The Romantics

“I did not know before,” continued Bingley immediately, “that you were a studier of character. It must be an amusing study.”

“Yes, but intricate characters are the most amusing. They have at least that advantage.”

“The country,” said Darcy, “can in general supply but a few subjects for such a study. In a country neighbourhood you move in a very confined and unvarying society.”

“But people themselves alter so much, that there is something new to be observed in them for ever.”

“Yes, indeed,” cried Mrs. Bennet, offended by his manner of mentioning a country neighbourhood. “I assure you there is quite as much of that going on in the country as in town.”

Pride and Prejudice (9.15)

It is difficult not to understand this interchange between Elizabeth and Darcy as an anticipation of the debate within Austen criticism as to whether the restriction of her range reflected a limitation of the novelist, and—more to the point—whether this limitation should be reflected in the novels’ status in the canon. This debate will no doubt run and run, but there can be little doubt that this was a choice of Austen’s, a reflection of the judgement that the middle-range rural domestic arena—the familiar and the universal—was the place to be. And it has provoked a reaction from the Romantics reminiscent of Mrs Bennet’s, Charlotte Brontë’s witty response to George Henry Lewes’s provocations speaking for many:

Why do you like Miss Austen so very much? I am puzzled on that point. What induced you to say that you would have rather written Pride and Prejudice or Tom Jones, than any of the Waverley Novels?

I had not seen Pride and Prejudice till I read that sentence of yours, and then I got the book. And what did I find? An accurate daguerreotyped portrait of a commonplace face; a carefully fenced, highly cultivated garden, with neat borders and delicate flowers; but no glance of a bright, vivid physiognomy, no open country, no fresh air, no blue hill, no bonny beck. I should hardly like to live with her ladies and gentlemen, in their elegant but confined houses. These observations will probably irritate you, but I shall run the risk.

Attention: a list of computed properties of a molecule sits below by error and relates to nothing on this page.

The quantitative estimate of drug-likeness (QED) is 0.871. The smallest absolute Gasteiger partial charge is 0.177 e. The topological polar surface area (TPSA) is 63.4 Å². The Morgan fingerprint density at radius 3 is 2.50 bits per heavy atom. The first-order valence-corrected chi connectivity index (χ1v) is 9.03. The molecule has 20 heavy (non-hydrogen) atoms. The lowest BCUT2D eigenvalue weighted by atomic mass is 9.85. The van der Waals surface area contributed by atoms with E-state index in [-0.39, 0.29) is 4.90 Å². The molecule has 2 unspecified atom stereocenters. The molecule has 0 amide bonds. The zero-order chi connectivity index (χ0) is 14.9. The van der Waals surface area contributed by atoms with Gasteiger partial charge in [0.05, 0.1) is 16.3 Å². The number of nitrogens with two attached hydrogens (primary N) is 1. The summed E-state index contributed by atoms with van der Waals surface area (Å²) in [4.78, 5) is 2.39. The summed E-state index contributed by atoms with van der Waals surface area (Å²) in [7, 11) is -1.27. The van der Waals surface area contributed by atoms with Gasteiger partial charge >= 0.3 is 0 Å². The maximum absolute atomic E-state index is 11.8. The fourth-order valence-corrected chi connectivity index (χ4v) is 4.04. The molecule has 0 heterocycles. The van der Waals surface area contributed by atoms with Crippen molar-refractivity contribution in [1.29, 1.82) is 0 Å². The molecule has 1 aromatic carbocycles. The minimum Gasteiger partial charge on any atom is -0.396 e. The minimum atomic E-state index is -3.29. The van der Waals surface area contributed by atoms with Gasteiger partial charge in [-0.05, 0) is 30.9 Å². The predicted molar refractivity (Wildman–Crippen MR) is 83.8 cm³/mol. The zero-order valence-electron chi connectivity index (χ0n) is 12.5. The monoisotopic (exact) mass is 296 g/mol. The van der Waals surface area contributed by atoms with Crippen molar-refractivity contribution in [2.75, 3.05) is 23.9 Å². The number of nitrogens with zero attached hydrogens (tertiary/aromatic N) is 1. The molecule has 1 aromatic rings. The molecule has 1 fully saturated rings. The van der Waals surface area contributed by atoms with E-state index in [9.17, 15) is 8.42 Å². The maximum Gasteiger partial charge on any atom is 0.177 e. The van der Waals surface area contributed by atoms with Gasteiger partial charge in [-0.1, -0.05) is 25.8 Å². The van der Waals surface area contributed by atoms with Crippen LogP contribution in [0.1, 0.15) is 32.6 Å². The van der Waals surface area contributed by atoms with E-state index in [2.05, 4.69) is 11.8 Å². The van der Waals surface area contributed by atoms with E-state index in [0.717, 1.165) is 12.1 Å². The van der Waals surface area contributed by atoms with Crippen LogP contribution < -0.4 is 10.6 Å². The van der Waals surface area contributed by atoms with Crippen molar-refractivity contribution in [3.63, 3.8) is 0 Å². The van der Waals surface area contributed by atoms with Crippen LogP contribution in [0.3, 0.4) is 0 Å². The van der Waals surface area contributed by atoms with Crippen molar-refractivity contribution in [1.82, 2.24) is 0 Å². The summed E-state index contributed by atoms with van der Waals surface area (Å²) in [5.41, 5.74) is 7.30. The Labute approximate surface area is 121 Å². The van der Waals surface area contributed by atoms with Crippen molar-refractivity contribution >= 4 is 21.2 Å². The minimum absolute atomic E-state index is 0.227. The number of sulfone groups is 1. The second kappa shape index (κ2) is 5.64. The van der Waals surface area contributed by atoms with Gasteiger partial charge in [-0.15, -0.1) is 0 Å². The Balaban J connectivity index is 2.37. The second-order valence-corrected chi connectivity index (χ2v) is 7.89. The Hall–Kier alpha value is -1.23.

Now I can understand admiration of George Sand; for though I never saw any of her works which I admired throughout (even Consuelo, which is the best, or the best that I have read, appears to me to couple strange extravagance with wondrous excellence), yet she has a grasp of mind which, if I cannot fully comprehend, I can very deeply respect: she is sagacious and profound; Miss Austen is only shrewd and observant.

Am I wrong; or were you hasty in what you said? If you have time I should be glad to hear further on this subject; if not, or if you think the question frivolous, do not trouble yourself to reply.

( Indisputably ‘commonplace’ engraved portraits of Elizabeth Bennet face the reader on the title-pages of Bentley’s 1833 edition of Pride and Prejudice.)

— Letter from Brontë (1848) to G. H. Lewes

Here we have the abiding paradox in Austen criticism in the passions that this most rationalistic of authors arouses, not least from the romantics when confronted with gushing praise from her fan club (according to Lewes (1859) he, and presumably is partner, George Elliot, listened to all of Austen’s novels being read aloud four times.)

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